Facebook has been plagued by faked news and misinformation. It's a challenging problem. How would you solve it?
As it turns out, one of the thorniest problem is detecting text within memes. Memes' text could come from different languages, have weird symbols, so a vanilla text detector is unlikely to give the best performance. As a result, Facebook comes up with Rosetta, their own text detection+recognition system.
So here are couple of notes on Rosetta which we think is quite interesting:
- For starter, it is based on FasterRCNN. Technically, this is very interesting, because unlike YOLO, FasterRCNN is known to be more accurate yet much slower. How did FB guys speed it up? It turns out they use 1-year old idea (Shufflenet)[https://arxiv.org/pdf/1707.01083.pdf] to reduce the size of the networks. In the actual implementation, Facebook is using a non-trivial optimization of GEMM which utilized INT8. This further improves the speed of inference.
- Then there is recognition. Would it be an all-in-one network of both detection and recognition? It doesn't seem to be the case. Recognition itself is trained by Connectionist temporal classification (CTC) cost function. As a side note, CTC seems to be a more popular method in OCR. Whereas in speech recognition, other seq2seq paradigm seems to be still in active research.
- With both detection and recognition network all set, we just need to tap the Facebook's unlimited amount of training data right? Ah, but then where are the labels? So the researchers decided to use a another approach which tries to generate text "in the wild". Classic example of data augmentation to come save the day.
Overall, Rosetta showcases a world-class level of engineering expertise. It churns out text and the input of many FB text analysis engines. The next big problem for FB now is how to engineer a programmatic system to fact-check at scale, which could be even more challenging.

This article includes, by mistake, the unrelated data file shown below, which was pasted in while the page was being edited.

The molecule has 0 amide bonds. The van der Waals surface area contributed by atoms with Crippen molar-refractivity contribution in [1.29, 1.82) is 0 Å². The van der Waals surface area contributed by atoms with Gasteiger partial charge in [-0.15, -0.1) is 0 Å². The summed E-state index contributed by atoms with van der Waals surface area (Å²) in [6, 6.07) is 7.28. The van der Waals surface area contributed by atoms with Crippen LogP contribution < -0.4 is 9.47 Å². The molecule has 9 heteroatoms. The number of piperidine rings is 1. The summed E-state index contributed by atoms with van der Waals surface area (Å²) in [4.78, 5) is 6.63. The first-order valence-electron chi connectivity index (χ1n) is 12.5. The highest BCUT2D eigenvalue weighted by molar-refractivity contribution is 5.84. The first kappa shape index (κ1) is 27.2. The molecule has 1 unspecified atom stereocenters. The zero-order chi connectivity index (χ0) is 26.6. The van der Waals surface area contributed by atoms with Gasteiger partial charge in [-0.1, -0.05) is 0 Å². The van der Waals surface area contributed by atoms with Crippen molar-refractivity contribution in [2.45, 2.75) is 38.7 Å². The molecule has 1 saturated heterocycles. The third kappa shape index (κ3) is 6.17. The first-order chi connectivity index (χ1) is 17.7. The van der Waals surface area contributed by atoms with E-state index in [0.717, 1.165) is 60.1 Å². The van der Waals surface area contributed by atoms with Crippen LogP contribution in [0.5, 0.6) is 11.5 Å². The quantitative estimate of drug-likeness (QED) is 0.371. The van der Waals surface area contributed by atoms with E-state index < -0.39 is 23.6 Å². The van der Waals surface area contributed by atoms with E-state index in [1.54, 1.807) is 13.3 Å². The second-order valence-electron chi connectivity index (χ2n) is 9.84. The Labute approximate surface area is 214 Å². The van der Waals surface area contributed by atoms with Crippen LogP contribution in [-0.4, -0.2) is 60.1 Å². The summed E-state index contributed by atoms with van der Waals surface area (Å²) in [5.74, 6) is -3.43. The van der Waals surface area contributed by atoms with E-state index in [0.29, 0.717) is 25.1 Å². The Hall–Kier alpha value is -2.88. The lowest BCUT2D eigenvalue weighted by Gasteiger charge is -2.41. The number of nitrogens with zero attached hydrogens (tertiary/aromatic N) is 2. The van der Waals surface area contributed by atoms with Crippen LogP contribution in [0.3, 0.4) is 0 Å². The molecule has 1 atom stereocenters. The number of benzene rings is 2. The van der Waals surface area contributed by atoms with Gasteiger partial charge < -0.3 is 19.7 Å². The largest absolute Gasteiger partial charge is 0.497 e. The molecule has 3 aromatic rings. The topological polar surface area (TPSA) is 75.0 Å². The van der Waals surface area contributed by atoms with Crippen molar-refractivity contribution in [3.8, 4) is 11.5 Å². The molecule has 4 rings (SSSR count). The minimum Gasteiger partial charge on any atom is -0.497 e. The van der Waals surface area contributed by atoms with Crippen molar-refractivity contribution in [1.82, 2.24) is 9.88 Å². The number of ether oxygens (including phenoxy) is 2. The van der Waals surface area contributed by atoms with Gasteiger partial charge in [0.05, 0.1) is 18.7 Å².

For deeper dive into their text detection, take a look of the FB impressive paper at KDD18?
This is the widely-circulated write-up by Mark Zuckerberg. He discusses how well Facebook is prepared for the the upcoming US Mid-term election.
As you might read in the news, US Justice Department has been pressing criminal charges on hackers (for example, see here ) which spread faked news on the internet, which allegedly affect US presidential election back in 2016. Of course, Facebook is in hot water when many of these fake information are spread through their network. How would they respond?
The question for us AIDLers is: Can we just create learning machines which filter out what is faked news or not? This seems to be just a simple text classification problem, but then several factors make the problem much harder. Actual human fact-checkers not only try to resolve if a piece of news is true or not, they also actively seek information from sources by interviewing them. The reason is simple: To determine if something is truth, you need to seek knowledge in the real world and decide. For a hypothetical example: to decide if a Pizza joint is actually selling pepperoni pizzas, just text doesn't give you enough information, someone will need to gather information from the restaurant directly and ask "Do you actually sell pepperoni pizza?" or even ask for a pepperoni pizza and see if the restaurant can prove they can produce one.